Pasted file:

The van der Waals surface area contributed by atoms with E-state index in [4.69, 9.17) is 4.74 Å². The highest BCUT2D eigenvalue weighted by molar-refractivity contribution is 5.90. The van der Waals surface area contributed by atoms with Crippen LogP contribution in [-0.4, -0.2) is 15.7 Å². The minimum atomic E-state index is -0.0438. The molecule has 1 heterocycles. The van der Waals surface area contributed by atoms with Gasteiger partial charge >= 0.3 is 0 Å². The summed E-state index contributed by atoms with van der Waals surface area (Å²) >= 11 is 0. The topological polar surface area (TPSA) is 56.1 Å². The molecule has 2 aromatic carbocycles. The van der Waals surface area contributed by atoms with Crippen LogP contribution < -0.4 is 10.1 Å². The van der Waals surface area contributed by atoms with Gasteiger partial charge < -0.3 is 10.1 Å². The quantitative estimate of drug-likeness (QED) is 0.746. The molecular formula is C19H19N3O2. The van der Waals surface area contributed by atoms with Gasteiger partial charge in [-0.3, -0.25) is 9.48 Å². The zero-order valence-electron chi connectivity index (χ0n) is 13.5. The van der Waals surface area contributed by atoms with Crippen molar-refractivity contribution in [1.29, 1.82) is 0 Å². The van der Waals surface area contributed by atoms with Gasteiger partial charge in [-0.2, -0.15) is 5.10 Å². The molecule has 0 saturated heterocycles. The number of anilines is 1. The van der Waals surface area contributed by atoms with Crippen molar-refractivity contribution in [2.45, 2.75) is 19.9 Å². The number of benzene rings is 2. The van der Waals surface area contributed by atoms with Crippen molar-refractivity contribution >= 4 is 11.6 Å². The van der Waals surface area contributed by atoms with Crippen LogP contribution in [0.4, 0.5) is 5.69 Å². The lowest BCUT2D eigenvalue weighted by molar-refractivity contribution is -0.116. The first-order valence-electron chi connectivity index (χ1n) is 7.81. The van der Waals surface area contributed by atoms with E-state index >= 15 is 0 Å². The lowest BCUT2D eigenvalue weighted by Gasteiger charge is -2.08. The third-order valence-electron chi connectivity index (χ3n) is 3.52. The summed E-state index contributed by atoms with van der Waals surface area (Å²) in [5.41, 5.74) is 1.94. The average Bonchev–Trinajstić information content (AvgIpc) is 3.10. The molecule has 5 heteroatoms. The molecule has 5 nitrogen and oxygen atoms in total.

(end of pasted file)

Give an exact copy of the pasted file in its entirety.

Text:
The van der Waals surface area contributed by atoms with E-state index in [4.69, 9.17) is 4.74 Å². The highest BCUT2D eigenvalue weighted by molar-refractivity contribution is 5.90. The van der Waals surface area contributed by atoms with Crippen LogP contribution in [-0.4, -0.2) is 15.7 Å². The minimum atomic E-state index is -0.0438. The molecule has 1 heterocycles. The van der Waals surface area contributed by atoms with Gasteiger partial charge >= 0.3 is 0 Å². The summed E-state index contributed by atoms with van der Waals surface area (Å²) >= 11 is 0. The topological polar surface area (TPSA) is 56.1 Å². The molecule has 2 aromatic carbocycles. The van der Waals surface area contributed by atoms with Crippen LogP contribution < -0.4 is 10.1 Å². The van der Waals surface area contributed by atoms with Gasteiger partial charge < -0.3 is 10.1 Å². The quantitative estimate of drug-likeness (QED) is 0.746. The molecular formula is C19H19N3O2. The van der Waals surface area contributed by atoms with Gasteiger partial charge in [-0.3, -0.25) is 9.48 Å². The zero-order valence-electron chi connectivity index (χ0n) is 13.5. The van der Waals surface area contributed by atoms with Crippen molar-refractivity contribution in [1.29, 1.82) is 0 Å². The van der Waals surface area contributed by atoms with Gasteiger partial charge in [-0.2, -0.15) is 5.10 Å². The molecule has 0 saturated heterocycles. The number of anilines is 1. The van der Waals surface area contributed by atoms with Crippen molar-refractivity contribution in [2.45, 2.75) is 19.9 Å². The number of benzene rings is 2. The van der Waals surface area contributed by atoms with Crippen molar-refractivity contribution >= 4 is 11.6 Å². The van der Waals surface area contributed by atoms with Crippen LogP contribution in [0.4, 0.5) is 5.69 Å². The lowest BCUT2D eigenvalue weighted by molar-refractivity contribution is -0.116. The first-order valence-electron chi connectivity index (χ1n) is 7.81. The van der Waals surface area contributed by atoms with E-state index >= 15 is 0 Å². The lowest BCUT2D eigenvalue weighted by Gasteiger charge is -2.08. The third-order valence-electron chi connectivity index (χ3n) is 3.52. The summed E-state index contributed by atoms with van der Waals surface area (Å²) in [5.41, 5.74) is 1.94. The average Bonchev–Trinajstić information content (AvgIpc) is 3.10. The molecule has 5 heteroatoms. The molecule has 5 nitrogen and oxygen atoms in total.